Within seconds, my door was open and I was crunching through gravel to the passenger side, driven by adrenalinesoaked instinct: “Dog is sick,” “Have to protect dog,” “Dog comes before you.” I got her out of the car and put her down, watching helplessly as she just kept throwing up thick, yellow bile. She ran toward the bushes and fell on her face, grinding to a halt in dirt and gravel. Out of answers, I picked her up, inadvertently coating my Sevens and Sperry Top-Siders with dog poop. Fashion goes out the window when you’re looking at your best friend dying. I might as well have been wearing a ratty, hand-me-down pair of sweatpants and slippers.
Instinct, that quiet genius that whispers the right answers in your ear in moments of trauma, kicked in again. I called 9-1-1. Who the hell are you supposed to call? There’s no protocol or schematic. Puppy-care books don’t have a section on “What to do when you’re emotionally stranded on the edge of a highway with a dying, breathless puppy.”
One ring, and a female operator picked up.
“9-1-1, how can I help you?”
“Ma’am, my dog is dying!”
Cars piled up at the nearby intersection and pale, worried faces turned toward a man holding a limp puppy and screaming helplessly into his phone.
Turns out, the woman who picked up the call was an angel. She was exactly the right person at exactly the right time—a serendipitous turn of events that allowed her to know exactly what I needed.
“Sir, there’s an emergency vet clinic in San Rafael. I’m putting you through now.”
The phone rang once, and a man picked up. He told me the address. With shaky, uncertain, too-large-to-be-effective-onan- iPhone-keypad fingers, I punched it into the phone’s maps app. Cali’s tongue was hanging out of the side of her mouth.
And this is where the story became all too familiar. The surreal events that were unfolding in front of me were uncannily similar to the scene in Pulp Fiction in which Vincent Vega (John Travolta) races across Los Angeles with his mob boss’s wife overdosing in the passenger seat. Because I’d watched the scene at least 20 times, I knew what I needed to do. When the action kicks in in real life, being a movie buff pays dividends. I went into attack mode. This story would have a happy ending.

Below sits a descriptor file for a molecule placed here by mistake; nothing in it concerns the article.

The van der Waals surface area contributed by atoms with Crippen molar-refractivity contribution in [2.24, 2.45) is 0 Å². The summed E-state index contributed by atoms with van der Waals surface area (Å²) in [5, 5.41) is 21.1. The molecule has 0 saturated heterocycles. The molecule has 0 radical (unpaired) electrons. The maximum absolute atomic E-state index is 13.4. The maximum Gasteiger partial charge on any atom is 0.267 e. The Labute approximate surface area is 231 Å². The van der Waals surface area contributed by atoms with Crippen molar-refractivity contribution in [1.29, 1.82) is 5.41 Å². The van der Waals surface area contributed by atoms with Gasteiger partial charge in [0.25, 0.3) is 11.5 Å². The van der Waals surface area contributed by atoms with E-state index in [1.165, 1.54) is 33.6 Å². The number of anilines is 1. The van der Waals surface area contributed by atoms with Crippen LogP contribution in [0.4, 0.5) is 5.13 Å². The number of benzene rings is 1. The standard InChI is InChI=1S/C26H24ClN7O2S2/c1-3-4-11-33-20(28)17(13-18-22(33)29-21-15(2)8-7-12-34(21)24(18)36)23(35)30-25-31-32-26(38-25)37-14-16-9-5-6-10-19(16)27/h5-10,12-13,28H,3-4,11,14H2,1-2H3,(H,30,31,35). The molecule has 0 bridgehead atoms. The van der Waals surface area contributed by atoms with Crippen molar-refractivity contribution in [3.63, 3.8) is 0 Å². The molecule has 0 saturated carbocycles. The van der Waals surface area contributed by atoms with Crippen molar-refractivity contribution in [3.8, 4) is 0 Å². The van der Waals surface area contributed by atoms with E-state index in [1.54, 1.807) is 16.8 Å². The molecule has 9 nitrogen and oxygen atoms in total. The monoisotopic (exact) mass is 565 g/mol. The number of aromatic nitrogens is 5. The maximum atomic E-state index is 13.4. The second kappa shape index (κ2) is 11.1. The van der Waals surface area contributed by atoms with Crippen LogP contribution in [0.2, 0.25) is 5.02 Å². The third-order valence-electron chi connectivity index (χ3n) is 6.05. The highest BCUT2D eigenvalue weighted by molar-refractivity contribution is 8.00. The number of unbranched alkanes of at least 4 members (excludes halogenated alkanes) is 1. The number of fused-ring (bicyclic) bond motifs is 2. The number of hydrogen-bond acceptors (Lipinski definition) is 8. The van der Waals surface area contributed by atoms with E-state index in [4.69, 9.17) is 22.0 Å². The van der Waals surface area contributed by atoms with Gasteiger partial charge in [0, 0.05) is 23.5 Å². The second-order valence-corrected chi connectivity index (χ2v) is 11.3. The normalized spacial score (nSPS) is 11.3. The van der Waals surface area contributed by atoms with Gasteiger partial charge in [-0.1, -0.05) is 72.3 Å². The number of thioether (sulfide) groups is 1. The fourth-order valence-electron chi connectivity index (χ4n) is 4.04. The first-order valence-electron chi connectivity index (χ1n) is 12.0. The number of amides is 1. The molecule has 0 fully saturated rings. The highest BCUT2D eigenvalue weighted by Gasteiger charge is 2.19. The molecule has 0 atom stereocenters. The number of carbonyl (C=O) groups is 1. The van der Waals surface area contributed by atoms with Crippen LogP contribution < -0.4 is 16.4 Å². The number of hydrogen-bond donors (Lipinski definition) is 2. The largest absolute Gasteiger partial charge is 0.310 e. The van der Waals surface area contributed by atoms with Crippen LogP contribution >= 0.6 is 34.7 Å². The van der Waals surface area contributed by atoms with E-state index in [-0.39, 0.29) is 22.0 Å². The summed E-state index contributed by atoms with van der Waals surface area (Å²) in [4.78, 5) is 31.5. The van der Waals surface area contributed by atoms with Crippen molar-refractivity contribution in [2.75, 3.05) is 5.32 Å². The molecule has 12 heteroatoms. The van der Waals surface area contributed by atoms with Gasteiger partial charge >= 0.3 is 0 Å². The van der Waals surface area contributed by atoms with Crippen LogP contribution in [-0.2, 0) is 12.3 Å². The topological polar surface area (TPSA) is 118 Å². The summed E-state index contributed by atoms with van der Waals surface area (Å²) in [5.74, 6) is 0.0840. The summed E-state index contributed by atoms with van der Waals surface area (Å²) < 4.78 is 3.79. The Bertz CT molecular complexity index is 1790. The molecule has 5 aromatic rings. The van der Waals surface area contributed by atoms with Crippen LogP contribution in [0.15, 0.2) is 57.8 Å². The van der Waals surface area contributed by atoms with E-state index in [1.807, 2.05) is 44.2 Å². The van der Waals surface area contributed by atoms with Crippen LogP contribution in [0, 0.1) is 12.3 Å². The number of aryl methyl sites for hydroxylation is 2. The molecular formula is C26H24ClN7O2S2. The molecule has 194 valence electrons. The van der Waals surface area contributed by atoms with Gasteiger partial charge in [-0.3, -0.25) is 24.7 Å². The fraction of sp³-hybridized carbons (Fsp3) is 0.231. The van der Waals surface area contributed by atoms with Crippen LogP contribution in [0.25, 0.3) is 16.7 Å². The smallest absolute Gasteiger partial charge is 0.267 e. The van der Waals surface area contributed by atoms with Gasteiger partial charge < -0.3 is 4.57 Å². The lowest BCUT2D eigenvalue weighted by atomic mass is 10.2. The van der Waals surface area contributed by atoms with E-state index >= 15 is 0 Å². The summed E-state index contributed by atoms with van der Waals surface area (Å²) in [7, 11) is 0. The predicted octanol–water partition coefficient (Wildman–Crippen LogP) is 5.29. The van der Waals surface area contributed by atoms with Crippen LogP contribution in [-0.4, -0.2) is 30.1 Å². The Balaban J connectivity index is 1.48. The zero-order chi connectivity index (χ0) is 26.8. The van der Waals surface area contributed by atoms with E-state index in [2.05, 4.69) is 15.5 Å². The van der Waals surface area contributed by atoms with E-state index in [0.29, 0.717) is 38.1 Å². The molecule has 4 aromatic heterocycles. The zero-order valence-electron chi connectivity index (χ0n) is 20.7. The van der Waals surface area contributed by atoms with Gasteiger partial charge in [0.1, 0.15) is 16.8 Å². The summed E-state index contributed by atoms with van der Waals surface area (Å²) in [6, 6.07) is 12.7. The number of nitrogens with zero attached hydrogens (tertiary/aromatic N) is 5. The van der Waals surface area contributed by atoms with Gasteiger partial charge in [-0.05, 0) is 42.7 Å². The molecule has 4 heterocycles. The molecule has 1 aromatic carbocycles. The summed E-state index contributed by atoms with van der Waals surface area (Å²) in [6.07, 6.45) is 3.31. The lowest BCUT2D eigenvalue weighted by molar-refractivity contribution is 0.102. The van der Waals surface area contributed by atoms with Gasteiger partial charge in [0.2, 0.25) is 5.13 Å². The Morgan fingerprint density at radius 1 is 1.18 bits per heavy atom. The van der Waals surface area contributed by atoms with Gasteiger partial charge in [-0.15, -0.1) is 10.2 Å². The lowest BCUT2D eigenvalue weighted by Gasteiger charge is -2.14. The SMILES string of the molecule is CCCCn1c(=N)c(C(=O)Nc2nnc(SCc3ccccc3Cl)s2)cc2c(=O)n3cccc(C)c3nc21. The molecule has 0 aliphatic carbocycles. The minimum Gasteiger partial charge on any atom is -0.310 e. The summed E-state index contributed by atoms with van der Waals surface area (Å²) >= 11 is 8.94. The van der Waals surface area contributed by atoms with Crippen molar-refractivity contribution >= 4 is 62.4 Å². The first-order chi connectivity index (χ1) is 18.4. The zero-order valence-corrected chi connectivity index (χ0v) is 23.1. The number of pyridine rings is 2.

I screeched through a red light to get back on the highway, and drove to the vet clinic. Cali was Mia Wallace—eyes rolled back in her head, froth around her mouth and nostrils— and I was Vincent Vega, driving at breakneck speed in his candy-apple red Chevy Malibu (or in my case, an unassuming black Toyota Prius). I weaved through traffic. Horns blared.
In the passenger seat, Cali continued throwing up. Weak and exhausted, she rested her head on my outstretched arm, her bloodshot eyes rolling lazily around in their sockets.
All I could think to do was talk to her.
“Cali, you can’t die. You’re so important to me. I know it’s ridiculous, but you literally are my best friend. You can’t die. The six months you’ve been alive—we’ve spent every moment together.”
The robotic female map narrator told me to take the next exit.
As Cali continued to slip away, I sped off the exit, right into a wall of traffic and nearly into the rear end of another car.
“Cali, Cali, Cali …”
Looking over at her, I thought she had died. Her eyes weren’t registering; they were glazed over and the inner eyelid covered most of her pupil. I stuck my face next to her muzzle and could feel only the faintest whisper of breath.
Back into adrenaline mode. This dog would not die if I had anything to say about it. The Pulp Fiction fanatic in me recalled John Travolta speeding through the empty LA streets—“Don’t f---ing die on me, Mia!”—as I whipped around the corner and through the next two red lights. Traffic began to pull into the intersection, but I could tell that Cali wouldn’t have a whole lot of time left unless I got to the clinic.
The robot woman told me the destination was on my right. In a move similar to Vincent’s when he drove through the front window of his heroin dealer’s house to get Mia the adrenaline shot, I pulled into the parking lot, angling the car haphazardly across three spaces. I left the car running, picked up Cali and ran inside.
A vet tech met me halfway across the lobby and grabbed Cali, taxiing her back to the examination rooms, past a door locked with a key code. The last image I had was Cali hanging from the vet tech’s arms, her too-long-for-her-body legs swinging awkwardly back and forth.